I’m pretty sure I learned to read before I was born — OK, so maybe not quite that early, but I do know for a fact that I was being read to before I was born, and immediately after I was born, and just about every single day of my young life until I learned to read all by myself at the ripe old age of 4. (Sure, I hadn’t quite mastered Pride and Prejudice yet, but The Rainbow Fish is an awfully impressive literary achievement when you’re three-and-a-half feet tall.) And looking back, I think all that reading definitely played an essential part in shaping the word-obsessed, always-reading, book-loving fool that I grew up to be. (And thank goodness, since my whole life pretty much revolves around books today.)
Research in early childhood development has long demonstrated the benefits of learning to read early in life. Sure, there are those who disagree with the benefits of reading young (there always has to be one) but the overall general consensus is that learning to read is good (duh) and learning to read at a young age is even better. Here are seven facts about kids who learned to learned to read early, aka: seven reasons why your next Auntie-outing is totally going to include a trip to the local library.
1. Reading Improves Brain Development
This fact might seem totally self-explanatory, but research has shown that between birth and the age of 6 is when children are able to learn at the fastest rate they ever will in their lives. The active brain cells a child is born with are constantly forming connections, which are strengthened by activities like reading — so reading to a little one, and later teaching them to read, can influence healthy brain function that will last a lifetime.
2. A Love Of Reading = A Love Of Learning
Not once growing up did my mother ever have to force me to wake up and go to school — there were books there, after all! Research has shown that the attitudes we develop about reading and learning as children will carry over into our school-aged and adult lives. Ergo, learning to love reading as a child means learning to love learning as a child. Which means school feels like a far less scary place than all those ‘90s afternoon sitcoms made it out to be.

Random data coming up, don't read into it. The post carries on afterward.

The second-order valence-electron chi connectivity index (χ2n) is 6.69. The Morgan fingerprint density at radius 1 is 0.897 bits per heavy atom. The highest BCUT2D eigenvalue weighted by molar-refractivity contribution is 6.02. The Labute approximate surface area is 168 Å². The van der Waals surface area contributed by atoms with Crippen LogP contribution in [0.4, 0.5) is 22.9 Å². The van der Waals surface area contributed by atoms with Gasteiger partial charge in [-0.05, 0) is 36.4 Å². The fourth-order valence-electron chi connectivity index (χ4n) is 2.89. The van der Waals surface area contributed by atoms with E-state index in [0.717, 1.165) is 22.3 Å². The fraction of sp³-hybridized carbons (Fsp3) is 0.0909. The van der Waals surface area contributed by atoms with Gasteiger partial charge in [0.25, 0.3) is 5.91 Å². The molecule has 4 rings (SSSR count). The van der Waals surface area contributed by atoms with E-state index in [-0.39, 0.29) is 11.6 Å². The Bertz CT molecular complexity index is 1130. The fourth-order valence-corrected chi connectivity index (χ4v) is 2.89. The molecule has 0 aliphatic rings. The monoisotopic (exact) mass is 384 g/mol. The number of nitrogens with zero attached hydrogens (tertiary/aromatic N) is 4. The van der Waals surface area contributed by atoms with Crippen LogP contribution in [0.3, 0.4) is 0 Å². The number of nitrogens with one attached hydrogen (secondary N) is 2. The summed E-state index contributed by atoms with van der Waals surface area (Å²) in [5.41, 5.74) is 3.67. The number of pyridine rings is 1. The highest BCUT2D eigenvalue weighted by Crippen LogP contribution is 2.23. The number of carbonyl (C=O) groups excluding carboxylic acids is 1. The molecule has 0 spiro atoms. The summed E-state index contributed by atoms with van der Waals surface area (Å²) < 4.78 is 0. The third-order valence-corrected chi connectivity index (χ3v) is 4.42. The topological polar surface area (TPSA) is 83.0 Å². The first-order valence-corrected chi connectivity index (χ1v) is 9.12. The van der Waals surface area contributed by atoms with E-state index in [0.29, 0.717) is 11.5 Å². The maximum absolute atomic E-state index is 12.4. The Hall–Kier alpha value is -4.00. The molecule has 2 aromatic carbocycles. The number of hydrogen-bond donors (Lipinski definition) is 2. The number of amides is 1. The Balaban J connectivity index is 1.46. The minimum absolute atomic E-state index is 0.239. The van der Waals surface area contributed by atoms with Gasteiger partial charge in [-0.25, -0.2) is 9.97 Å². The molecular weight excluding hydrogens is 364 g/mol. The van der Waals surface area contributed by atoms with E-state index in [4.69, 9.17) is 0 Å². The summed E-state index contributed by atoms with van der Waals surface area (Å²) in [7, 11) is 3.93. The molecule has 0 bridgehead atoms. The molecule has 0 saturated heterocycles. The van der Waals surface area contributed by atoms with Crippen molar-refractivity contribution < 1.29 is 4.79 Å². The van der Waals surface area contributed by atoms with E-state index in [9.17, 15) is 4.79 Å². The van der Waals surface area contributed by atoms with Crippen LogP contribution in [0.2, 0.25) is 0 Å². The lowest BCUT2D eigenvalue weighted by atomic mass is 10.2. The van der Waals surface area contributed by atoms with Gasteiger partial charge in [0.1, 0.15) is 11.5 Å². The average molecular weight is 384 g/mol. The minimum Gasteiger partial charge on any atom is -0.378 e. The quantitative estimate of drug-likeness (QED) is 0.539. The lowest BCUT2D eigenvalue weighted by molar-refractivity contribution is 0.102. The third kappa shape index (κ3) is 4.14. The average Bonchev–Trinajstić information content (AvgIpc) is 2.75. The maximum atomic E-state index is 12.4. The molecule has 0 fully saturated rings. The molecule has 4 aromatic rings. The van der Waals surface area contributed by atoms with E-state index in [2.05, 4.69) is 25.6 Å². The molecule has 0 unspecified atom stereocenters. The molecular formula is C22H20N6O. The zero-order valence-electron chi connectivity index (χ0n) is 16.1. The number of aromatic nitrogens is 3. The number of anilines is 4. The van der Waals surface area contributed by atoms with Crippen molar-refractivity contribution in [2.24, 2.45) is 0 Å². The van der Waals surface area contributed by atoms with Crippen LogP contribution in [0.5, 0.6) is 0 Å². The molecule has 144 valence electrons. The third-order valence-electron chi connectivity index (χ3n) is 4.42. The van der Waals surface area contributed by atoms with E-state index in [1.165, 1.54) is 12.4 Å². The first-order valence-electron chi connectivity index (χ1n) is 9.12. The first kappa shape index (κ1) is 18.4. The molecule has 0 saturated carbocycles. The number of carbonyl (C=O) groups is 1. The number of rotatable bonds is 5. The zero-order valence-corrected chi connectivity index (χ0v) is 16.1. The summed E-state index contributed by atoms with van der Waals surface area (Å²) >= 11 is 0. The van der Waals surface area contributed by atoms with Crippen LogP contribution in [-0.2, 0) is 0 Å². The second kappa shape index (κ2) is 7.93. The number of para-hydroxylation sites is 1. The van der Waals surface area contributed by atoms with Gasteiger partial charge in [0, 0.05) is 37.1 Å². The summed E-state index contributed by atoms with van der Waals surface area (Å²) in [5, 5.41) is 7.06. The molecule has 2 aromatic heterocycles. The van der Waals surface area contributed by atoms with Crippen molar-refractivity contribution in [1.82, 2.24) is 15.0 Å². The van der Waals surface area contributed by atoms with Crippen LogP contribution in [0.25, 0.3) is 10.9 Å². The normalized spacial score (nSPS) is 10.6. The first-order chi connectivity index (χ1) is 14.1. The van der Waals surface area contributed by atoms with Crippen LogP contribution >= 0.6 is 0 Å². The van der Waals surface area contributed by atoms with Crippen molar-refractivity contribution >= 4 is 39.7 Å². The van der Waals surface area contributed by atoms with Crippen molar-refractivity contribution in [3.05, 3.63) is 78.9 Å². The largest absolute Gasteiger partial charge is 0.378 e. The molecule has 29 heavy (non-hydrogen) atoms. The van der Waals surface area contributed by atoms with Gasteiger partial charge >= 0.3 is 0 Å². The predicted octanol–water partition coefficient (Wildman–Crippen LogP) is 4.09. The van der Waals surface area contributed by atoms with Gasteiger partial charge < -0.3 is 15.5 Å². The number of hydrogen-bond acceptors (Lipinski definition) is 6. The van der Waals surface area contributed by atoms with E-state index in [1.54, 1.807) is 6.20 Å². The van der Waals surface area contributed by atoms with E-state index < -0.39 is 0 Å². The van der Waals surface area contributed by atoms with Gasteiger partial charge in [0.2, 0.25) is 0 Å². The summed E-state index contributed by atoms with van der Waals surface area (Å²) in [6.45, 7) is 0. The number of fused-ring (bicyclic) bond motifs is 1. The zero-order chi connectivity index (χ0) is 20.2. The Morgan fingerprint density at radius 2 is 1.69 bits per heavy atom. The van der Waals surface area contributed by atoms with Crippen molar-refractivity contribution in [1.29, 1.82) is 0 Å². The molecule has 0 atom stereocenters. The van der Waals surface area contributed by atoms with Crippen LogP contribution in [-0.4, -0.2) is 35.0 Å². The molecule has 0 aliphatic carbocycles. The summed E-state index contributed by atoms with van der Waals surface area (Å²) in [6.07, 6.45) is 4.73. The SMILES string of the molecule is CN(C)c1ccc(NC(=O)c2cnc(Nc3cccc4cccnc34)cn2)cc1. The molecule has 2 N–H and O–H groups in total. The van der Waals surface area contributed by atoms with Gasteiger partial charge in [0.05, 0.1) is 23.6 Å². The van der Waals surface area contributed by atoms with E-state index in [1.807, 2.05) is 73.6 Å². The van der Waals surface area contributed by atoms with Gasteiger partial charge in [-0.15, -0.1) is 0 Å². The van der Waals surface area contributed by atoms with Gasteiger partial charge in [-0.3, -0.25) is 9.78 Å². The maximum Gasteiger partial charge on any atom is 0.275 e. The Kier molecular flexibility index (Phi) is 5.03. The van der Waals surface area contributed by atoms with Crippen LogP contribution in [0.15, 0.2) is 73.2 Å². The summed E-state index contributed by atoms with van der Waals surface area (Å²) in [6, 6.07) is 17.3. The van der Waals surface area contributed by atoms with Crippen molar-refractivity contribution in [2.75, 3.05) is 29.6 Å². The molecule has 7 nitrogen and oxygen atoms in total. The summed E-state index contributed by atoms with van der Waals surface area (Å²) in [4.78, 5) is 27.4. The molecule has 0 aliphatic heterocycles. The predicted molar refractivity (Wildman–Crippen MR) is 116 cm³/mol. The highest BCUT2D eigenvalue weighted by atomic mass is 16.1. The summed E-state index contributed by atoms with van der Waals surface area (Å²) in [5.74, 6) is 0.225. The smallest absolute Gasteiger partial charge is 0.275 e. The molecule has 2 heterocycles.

3. Reading Has A Positive Effect On Parent-Child Bonding
As a young’un who spent many an afternoon snuggled in my mother’s lap, being read to, or practicing my own reading skills, I am living proof that the book bonds formed between parent and child in childhood last a lifetime. (My mother and I go to the bookstore together on a regular basis, and are always taking about what we’re reading.) But I’m not the only one: Research shows there are tons of benefits to parent-child bonding over books, from establishing a safe and nurturing space in the home, to sharing new learning experiences together, and lots more.
4. Reading Leads To Improved Communication Skills
Young readers more adept at developing correct language and grammar skills, forming a larger personal vocabulary than their non-reading peers, and understanding the use of context clues to infer the meaning of an unfamiliar word. Plus research has also shown that young readers are simply better at communicating in general. Reading teaches children to ask questions, wait for answers, and explore events and information from a variety of perspectives. Can you say #ReadingBenefits?
5. Reading Promotes Self-Confidence And Creativity
Not only has research shown that learning to read improves self-confidence — by presenting children with a challenge, and teaching them the skills necessary to overcome it — it also offers children the confidence and imaginative space needed to develop their own creativity. And arts-based creativity isn’t the only kind of creative thinking that reading promotes. Early reading has also been shown to positively impact creative problem solving skills in areas ranging from personal relationships to professional and business challenges later in life.
6. Early Reading Encourages A Child’s Independence
I know firsthand what an astounding new world is opened to a child once they learn to read — with those first few pages it can seem as though the entire universe has suddenly become accessible, just pages away. This is not an uncommon experience for young readers — reading encourages children to make choices for themselves (for example: do I want to read, and if so, what?) as well as allowing children to cultivate their own unique interests and curiosities, separate from their parents, siblings and peers. All between the covers of a book.
7. They’ll Literally Never Ask You If “You’re There Yet” On Long Trips
OK, so I might have made this one up myself, but based on the extensive scientific research I’ve conducted of my own life (by, you know, living it) this is all kinds of true. I took my fair share of minivan trips growing up, and both my family and I can attest to the fact that not once did I whine about the amount of time spent in the car. In fact, if I was especially immersed in a particular story, sometimes the trouble was getting me out of the car. Who wants to ride water slides when you can sit quietly in your car seat, reading? I mean, really.